ERA

Download the full-sized PDF of Inclusive Language Usage in Feminist Bible TranslationDownload the full-sized PDF

Analytics

Share

Permanent link (DOI): https://doi.org/10.7939/R3K649Z6W

Download

Export to: EndNote  |  Zotero  |  Mendeley

Communities

This file is in the following communities:

Graduate Studies and Research, Faculty of

Collections

This file is in the following collections:

Theses and Dissertations

Inclusive Language Usage in Feminist Bible Translation Open Access

Descriptions

Other title
Subject/Keyword
inclusive
bible
gender
language
translation
french
feminist
english
feminism
Type of item
Thesis
Degree grantor
University of Alberta
Author or creator
Rayner, Isabelle A.
Supervisor and department
Malena, Anne (Modern Languages and Cultural Studies)
Examining committee member and department
Penrod, Lynn (Modern Languages and Cultural Studies)
Rao, Sathya (Modern Languages and Cultural Studies)
Department
Department of Modern Languages and Cultural Studies
Specialization
Translation Studies
Date accepted
2015-05-14T15:06:11Z
Graduation date
2015-11
Degree
Master of Arts
Degree level
Master's
Abstract
This thesis is based on a textual analysis of three translations of a book in the New Testament, Ephesians, to look for differences in the translators’ treatment of gender. The three versions used are the older 1984 New International Version (NIV) and a retranslation of the NIV that uses inclusive language; the Today’s New International Version (TNIV), and a modern French Version, Segond 21. Going through each version side by side and looking word-by-word and sentence-by-sentence has resulted in research that captures most major differences between versions such as word choice and sentence restructuring. However, even the most progressive version of the three, the TNIV, has room for improvement. After careful consideration, it is possible that a new translation could be made in both languages that would be faithful to the message of the original scripture. This potential version would use more inclusive language and feminist translation techniques than any of the three versions studied in this research but it still could serve Christian audiences. This project contributes to translation history and cross-language knowledge of the Bible. It questions why French culture, whether in Québec or France, does not seem to require a more gender inclusive version of the Bible, especially since French is a gendered language.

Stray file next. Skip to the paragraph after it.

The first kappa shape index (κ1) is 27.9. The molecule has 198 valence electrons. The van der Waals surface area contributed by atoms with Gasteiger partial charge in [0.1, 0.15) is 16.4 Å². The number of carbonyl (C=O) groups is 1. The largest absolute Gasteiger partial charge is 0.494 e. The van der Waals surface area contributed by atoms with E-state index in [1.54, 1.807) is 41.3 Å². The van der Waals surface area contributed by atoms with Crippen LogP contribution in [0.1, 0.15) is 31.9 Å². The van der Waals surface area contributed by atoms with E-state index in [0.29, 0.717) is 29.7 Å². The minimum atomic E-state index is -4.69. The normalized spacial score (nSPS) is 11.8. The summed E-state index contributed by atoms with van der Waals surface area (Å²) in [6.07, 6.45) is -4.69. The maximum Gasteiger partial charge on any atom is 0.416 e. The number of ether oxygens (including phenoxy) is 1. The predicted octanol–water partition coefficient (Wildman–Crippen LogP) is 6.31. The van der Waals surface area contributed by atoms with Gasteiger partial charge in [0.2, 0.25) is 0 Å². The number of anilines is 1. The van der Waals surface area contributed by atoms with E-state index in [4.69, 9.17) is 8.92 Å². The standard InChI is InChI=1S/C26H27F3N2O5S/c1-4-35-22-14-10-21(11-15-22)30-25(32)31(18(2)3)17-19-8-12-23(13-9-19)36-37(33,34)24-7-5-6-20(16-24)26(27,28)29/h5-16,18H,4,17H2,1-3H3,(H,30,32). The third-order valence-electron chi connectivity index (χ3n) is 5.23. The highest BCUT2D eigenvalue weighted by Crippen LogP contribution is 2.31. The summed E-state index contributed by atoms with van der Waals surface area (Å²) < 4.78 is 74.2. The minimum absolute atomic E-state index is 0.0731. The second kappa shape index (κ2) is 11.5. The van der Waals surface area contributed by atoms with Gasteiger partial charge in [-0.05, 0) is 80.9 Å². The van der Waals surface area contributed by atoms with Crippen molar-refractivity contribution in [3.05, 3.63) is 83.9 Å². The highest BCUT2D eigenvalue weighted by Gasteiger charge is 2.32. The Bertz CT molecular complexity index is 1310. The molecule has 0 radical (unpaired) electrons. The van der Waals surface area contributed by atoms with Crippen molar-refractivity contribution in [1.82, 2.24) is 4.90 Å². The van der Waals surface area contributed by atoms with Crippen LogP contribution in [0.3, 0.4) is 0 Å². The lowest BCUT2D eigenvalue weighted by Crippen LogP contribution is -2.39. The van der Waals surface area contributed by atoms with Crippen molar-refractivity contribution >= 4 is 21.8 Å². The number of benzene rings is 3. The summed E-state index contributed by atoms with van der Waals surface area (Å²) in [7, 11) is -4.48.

Language
English
DOI
doi:10.7939/R3K649Z6W
Rights
Permission is hereby granted to the University of Alberta Libraries to reproduce single copies of this thesis and to lend or sell such copies for private, scholarly or scientific research purposes only. The author reserves all other publication and other rights in association with the copyright in the thesis and, except as herein before provided, neither the thesis nor any substantial portion thereof may be printed or otherwise reproduced in any material form whatsoever without the author's prior written permission.
Citation for previous publication

File Details

Date Uploaded
Date Modified
2015-05-14T21:06:12.211+00:00
Audit Status
Audits have not yet been run on this file.
Characterization
File format: pdf (PDF/A)
Mime type: application/pdf
File size: 1263436
Last modified: 2016:06:24 18:18:01-06:00
Filename: Rayner_Isabelle_A_201504_MA.pdf
Original checksum: c99d3c881c1c751e0d897b81441d23d9
Activity of users you follow
User Activity Date